Memory Leaks in Node

By: John Detlefs
Posted: April 30, 2024

Whenever code is executed it uses system memory to persist objects that are relevant to the code’s execution. When these objects are no longer relevant, a garbage-collected language will delete the objects and free the memory back up for general consumption. Improperly written code can cause instantiation of objects at a rate that the garbage collector cannot keep up with. In some cases, code can add extraneous event listeners that will never be considered by a garbage collector for elimination. In any case memory leaks are pernicious bugs that will eventually cause out of memory (OOM) errors and cause containers in deployed environments to crash (and hopefully restart). Container crashes will cause unexpected errors in user requests and potentially serious issues with engagement from impacted users. If a user tries to buy a hugely expensive item and that purchase fails to go through, they may never try to buy that item again for a lack of trust in the system.

Recently, I was tasked with fixing a memory leak that was cropping up in a service and preventing our ability to deploy a service to production. The first step to take in this situation is always to look at what recent changes occurred since the memory leak started to occur. In our case this required us to look at the git log for the service and to look at the service health dashboard in the AWS Elastic Container Service UI.

There were no code changes that appeared to have any chance of being responsible for a leak, but there were a variety of package updates. All of the updates involved were meant to prevent security vulnerabilities. If we reverted those changes, our work would be flagged as non-compliant by automated tools and prevent us from any future pushes to production. The obvious first choice is to revert all of the changes that occurred between stability and the leak cropping up. In our case, we couldn’t do that to unblock things, we would just be trading one problem that prevented us from deploying to production for another.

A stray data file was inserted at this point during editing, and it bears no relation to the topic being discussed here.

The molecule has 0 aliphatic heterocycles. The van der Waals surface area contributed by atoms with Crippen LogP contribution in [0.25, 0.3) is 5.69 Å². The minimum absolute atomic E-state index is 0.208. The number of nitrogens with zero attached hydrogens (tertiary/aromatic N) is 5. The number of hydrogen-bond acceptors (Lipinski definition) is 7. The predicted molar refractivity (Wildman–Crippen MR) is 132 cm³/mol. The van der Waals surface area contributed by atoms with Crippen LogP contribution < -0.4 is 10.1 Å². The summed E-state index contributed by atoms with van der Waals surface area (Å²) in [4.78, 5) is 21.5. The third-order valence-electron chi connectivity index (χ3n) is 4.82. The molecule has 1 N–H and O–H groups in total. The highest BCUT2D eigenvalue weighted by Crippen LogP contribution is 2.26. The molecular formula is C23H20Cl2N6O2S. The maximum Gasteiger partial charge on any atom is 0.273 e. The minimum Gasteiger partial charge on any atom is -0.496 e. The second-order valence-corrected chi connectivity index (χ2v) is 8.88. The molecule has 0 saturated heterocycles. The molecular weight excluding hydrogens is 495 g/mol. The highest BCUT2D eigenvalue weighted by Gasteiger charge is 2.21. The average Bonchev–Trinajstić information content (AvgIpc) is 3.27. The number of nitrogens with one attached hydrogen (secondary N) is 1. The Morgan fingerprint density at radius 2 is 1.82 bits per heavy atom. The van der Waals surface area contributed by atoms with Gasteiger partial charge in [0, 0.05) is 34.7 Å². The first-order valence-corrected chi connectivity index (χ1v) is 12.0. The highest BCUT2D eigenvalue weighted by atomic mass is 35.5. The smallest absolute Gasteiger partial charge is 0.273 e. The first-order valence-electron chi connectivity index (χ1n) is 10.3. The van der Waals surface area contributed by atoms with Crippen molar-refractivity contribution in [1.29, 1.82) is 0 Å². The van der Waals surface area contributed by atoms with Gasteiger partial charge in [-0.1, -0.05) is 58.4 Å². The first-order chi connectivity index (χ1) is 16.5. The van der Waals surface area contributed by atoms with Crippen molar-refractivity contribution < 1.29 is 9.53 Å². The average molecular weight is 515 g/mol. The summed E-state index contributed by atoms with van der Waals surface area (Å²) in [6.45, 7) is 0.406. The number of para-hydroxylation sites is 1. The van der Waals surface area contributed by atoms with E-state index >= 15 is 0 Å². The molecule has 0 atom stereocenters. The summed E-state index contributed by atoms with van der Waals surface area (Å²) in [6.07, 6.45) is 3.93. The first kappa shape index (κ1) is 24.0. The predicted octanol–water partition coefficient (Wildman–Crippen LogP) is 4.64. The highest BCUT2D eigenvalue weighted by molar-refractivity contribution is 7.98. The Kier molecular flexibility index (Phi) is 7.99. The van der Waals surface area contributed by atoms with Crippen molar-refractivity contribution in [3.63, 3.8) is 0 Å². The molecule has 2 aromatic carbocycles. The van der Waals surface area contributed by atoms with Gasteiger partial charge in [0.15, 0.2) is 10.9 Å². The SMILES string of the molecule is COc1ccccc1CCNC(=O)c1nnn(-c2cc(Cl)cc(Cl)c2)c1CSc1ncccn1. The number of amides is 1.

Instead, we had to find which particular packages were involved in the leak. Our local dev environment wasn’t easy to get properly configured for debugging the issue locally. In retrospect, I should have slowed down here and spent the time to stand up a dev environment with (as-close-to) complete parity with the deployed container for a service. There are many services to configure, run locally, and connect to our problem service, getting this right is quite a challenge. All of this work is already done in a deployed environment. If you called me out for trying to rationalize my laziness I wouldn’t blame you. The cons of testing through deployments is that deploying to the appropriate environment can take quite a long time and in many cases they don’t provide access to debugging tools. A slow feedback loop is never good. Testing changes should take minutes, not hours.

I tried to use as a diagnostic tool. This tool is a wrapper for V8’s memory APIs exposed for C++ developers. It is meant to create a snapshot of the heap of memory allocated at time t1 and then when the .end() method is called a snapshot is taken at time t2. The tool provides a diff of the heap between t2 and t1. It will provide details of what classes are being created, usually the first ten or so are native javascript classes. If you have a service with a leak, the first few non-native classes will likely be your leaky classes.